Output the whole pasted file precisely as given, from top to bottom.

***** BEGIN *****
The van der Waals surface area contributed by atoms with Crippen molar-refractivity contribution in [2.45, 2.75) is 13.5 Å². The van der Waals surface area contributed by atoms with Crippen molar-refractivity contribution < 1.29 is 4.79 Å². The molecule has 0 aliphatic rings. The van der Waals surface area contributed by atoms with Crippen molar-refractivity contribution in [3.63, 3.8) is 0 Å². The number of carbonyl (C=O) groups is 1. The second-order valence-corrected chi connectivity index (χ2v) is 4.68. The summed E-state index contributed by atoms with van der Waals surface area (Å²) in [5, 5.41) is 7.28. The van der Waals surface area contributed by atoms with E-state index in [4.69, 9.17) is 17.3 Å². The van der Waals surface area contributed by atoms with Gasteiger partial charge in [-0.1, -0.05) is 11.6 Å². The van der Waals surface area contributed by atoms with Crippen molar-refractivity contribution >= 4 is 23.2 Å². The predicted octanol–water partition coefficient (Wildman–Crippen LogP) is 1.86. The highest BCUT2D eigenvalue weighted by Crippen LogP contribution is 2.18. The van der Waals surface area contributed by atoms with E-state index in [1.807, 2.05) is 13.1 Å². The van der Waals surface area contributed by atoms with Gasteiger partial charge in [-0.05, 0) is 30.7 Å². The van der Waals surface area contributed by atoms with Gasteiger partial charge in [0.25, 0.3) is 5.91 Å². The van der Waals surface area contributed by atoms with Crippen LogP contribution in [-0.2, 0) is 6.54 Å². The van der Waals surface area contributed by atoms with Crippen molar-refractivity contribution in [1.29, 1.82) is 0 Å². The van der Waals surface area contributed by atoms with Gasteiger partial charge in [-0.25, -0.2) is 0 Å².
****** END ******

The van der Waals surface area contributed by atoms with Crippen molar-refractivity contribution in [2.45, 2.75) is 13.5 Å². The van der Waals surface area contributed by atoms with Crippen molar-refractivity contribution < 1.29 is 4.79 Å². The molecule has 0 aliphatic rings. The van der Waals surface area contributed by atoms with Crippen molar-refractivity contribution in [3.63, 3.8) is 0 Å². The number of carbonyl (C=O) groups is 1. The second-order valence-corrected chi connectivity index (χ2v) is 4.68. The summed E-state index contributed by atoms with van der Waals surface area (Å²) in [5, 5.41) is 7.28. The van der Waals surface area contributed by atoms with E-state index in [4.69, 9.17) is 17.3 Å². The van der Waals surface area contributed by atoms with Gasteiger partial charge in [-0.1, -0.05) is 11.6 Å². The van der Waals surface area contributed by atoms with Crippen molar-refractivity contribution >= 4 is 23.2 Å². The predicted octanol–water partition coefficient (Wildman–Crippen LogP) is 1.86. The highest BCUT2D eigenvalue weighted by Crippen LogP contribution is 2.18. The van der Waals surface area contributed by atoms with E-state index in [1.807, 2.05) is 13.1 Å². The van der Waals surface area contributed by atoms with Gasteiger partial charge in [-0.05, 0) is 30.7 Å². The van der Waals surface area contributed by atoms with Gasteiger partial charge in [0.25, 0.3) is 5.91 Å². The van der Waals surface area contributed by atoms with Crippen LogP contribution in [-0.2, 0) is 6.54 Å². The van der Waals surface area contributed by atoms with Crippen molar-refractivity contribution in [1.29, 1.82) is 0 Å². The van der Waals surface area contributed by atoms with Gasteiger partial charge in [-0.25, -0.2) is 0 Å².